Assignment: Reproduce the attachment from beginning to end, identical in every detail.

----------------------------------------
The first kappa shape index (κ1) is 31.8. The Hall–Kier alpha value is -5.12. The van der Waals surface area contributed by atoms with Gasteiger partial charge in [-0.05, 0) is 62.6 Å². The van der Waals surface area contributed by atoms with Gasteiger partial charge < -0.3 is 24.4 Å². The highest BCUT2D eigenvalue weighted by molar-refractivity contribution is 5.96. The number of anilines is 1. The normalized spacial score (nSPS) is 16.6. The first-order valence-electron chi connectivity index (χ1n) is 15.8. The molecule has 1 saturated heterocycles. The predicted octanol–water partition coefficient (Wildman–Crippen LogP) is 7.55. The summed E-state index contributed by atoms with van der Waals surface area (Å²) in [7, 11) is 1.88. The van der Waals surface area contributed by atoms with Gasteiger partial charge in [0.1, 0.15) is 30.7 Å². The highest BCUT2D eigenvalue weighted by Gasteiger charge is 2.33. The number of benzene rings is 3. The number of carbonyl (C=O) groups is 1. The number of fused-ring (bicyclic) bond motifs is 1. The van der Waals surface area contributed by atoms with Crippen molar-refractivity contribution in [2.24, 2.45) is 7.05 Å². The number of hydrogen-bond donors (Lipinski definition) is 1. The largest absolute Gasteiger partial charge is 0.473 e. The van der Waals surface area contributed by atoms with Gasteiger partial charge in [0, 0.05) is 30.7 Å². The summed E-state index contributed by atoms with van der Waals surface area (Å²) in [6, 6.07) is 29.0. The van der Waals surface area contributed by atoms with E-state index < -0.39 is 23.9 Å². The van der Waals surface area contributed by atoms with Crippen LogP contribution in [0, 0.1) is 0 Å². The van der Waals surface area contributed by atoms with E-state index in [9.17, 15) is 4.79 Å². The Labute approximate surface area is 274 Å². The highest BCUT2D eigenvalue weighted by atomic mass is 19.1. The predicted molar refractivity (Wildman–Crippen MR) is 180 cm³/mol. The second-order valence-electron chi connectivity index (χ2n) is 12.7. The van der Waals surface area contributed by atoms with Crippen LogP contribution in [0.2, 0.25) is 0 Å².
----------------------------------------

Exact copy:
The first kappa shape index (κ1) is 31.8. The Hall–Kier alpha value is -5.12. The van der Waals surface area contributed by atoms with Gasteiger partial charge in [-0.05, 0) is 62.6 Å². The van der Waals surface area contributed by atoms with Gasteiger partial charge < -0.3 is 24.4 Å². The highest BCUT2D eigenvalue weighted by molar-refractivity contribution is 5.96. The number of anilines is 1. The normalized spacial score (nSPS) is 16.6. The first-order valence-electron chi connectivity index (χ1n) is 15.8. The molecule has 1 saturated heterocycles. The predicted octanol–water partition coefficient (Wildman–Crippen LogP) is 7.55. The summed E-state index contributed by atoms with van der Waals surface area (Å²) in [7, 11) is 1.88. The van der Waals surface area contributed by atoms with Gasteiger partial charge in [0.1, 0.15) is 30.7 Å². The highest BCUT2D eigenvalue weighted by Gasteiger charge is 2.33. The number of benzene rings is 3. The number of carbonyl (C=O) groups is 1. The number of fused-ring (bicyclic) bond motifs is 1. The van der Waals surface area contributed by atoms with Crippen molar-refractivity contribution in [2.24, 2.45) is 7.05 Å². The number of hydrogen-bond donors (Lipinski definition) is 1. The largest absolute Gasteiger partial charge is 0.473 e. The van der Waals surface area contributed by atoms with Gasteiger partial charge in [0, 0.05) is 30.7 Å². The summed E-state index contributed by atoms with van der Waals surface area (Å²) in [6, 6.07) is 29.0. The van der Waals surface area contributed by atoms with E-state index < -0.39 is 23.9 Å². The van der Waals surface area contributed by atoms with Crippen LogP contribution in [0, 0.1) is 0 Å². The van der Waals surface area contributed by atoms with E-state index in [9.17, 15) is 4.79 Å². The Labute approximate surface area is 274 Å². The highest BCUT2D eigenvalue weighted by atomic mass is 19.1. The predicted molar refractivity (Wildman–Crippen MR) is 180 cm³/mol. The second-order valence-electron chi connectivity index (χ2n) is 12.7. The van der Waals surface area contributed by atoms with Crippen LogP contribution in [0.2, 0.25) is 0 Å².